Point process simulation

Point processes are mathematical objects that can represent a collection of randomly located points on some underlying space. There is a rich range of these random objects, and, depending on the type of points process, there are various steps and methods used to sample, simulate or generate them on computers. (I use these three terms somewhat interchangeably.) This is the first of a series of posts in which I will describe how to simulate some of the more tractable point processes defined on bounded regions of two-dimensional Euclidean space.

Finite point processes

A general family of point processes are the finite point processes, which are, as the name suggests, simply point processes with the property that the total number of points is finite with probability one. Usually it is assumed that both the number of points and the positions of these points are random. These two properties give a natural way to describe and to study point processes mathematically, while also giving an intuitive way to simulate them on computers.

If the number and locations of points can be simulated sequentially, such that the number of points is naturally generated first followed by the placing of the points, then the simulation process is usually easier. Such a point process is a good place to start for an example.

Simple example — Binomial point process

The binomial point process is arguably the simplest point process. It is created by scattering \(n\) points uniformly and independently located in some bounded region, say, \(R\) with area \(|R|\). The number of points located in a region \(B\subset R\) is a binomial random variable, say, \(N\), where its probability parameter \(p=\frac{|B|}{|R|}\) is simply the ratio of the  two areas. This implies that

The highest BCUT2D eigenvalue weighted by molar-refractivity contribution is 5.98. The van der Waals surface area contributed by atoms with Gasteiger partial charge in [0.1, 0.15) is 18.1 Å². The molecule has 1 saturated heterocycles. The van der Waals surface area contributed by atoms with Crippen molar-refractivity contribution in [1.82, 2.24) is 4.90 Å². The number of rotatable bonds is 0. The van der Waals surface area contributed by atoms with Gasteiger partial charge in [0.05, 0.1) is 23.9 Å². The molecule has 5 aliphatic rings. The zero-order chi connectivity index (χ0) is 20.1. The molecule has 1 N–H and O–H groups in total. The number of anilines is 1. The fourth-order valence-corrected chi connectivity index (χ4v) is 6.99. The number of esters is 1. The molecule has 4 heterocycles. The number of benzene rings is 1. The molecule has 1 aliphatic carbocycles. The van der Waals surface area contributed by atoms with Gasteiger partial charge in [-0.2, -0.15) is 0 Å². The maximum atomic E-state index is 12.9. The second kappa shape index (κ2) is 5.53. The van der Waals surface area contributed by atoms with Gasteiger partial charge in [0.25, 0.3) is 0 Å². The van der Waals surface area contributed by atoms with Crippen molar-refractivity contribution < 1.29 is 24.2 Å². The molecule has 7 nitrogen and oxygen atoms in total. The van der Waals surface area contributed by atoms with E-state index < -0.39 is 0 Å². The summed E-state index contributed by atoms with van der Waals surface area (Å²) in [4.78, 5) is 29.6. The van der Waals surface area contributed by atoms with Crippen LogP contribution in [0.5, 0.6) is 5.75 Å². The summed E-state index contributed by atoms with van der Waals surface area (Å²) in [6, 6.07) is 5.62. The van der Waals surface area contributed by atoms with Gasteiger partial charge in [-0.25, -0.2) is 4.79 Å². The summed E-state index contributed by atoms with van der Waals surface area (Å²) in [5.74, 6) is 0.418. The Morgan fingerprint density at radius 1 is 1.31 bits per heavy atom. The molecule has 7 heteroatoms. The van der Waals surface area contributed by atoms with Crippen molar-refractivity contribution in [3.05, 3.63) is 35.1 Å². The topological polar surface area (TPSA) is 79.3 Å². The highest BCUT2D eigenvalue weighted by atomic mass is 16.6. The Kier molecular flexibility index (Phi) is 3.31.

$$ P(N=k)={n\choose k} p^k(1-p)^{n-k}, $$

The total number of points is non-random number \(n\), so we do not need to generate it as it is given. The independence of point locations means that all the points can be positioned in parallel.

For example, to simulate \(n\) points of a binomial point process on the unit square \([0,1]\times[0,1]\), we just need to independently sample the \(x\) and \(y\) coordinates of the points from a uniform distribution on the unit interval \([0,1]\). In other words, we randomly generate or sample two sets of \(n\) uniform random variables corresponding to the \(x\) and \(y\) of the \(n\) points.

To sample on a general \(w \times h\) rectangle, we just need need to multiple the random \(x\) and \(y\) values by the respective dimensions of the rectangle \(w\) and \(h\). Of course the rectangle can also be shifted up or down by adding or subtracting \(x\) and \(y\) values appropriately.

Essentially every programming language has a function for generating uniform random numbers because it is the default random number generator, which all the other random number generators build off, by employing various techniques like applying transformations. In MATLAB, R and Python, it is respectively rand, runif and scipy.stats.uniform, which all generate uniform points on the open interval \((0,1)\).


Here are some pieces of code that illustrates how to simulate a binomial point process on the unit square. I suggest downloading the code directly here from my repository. (Sometimes my webpage editor mangles simulation code.)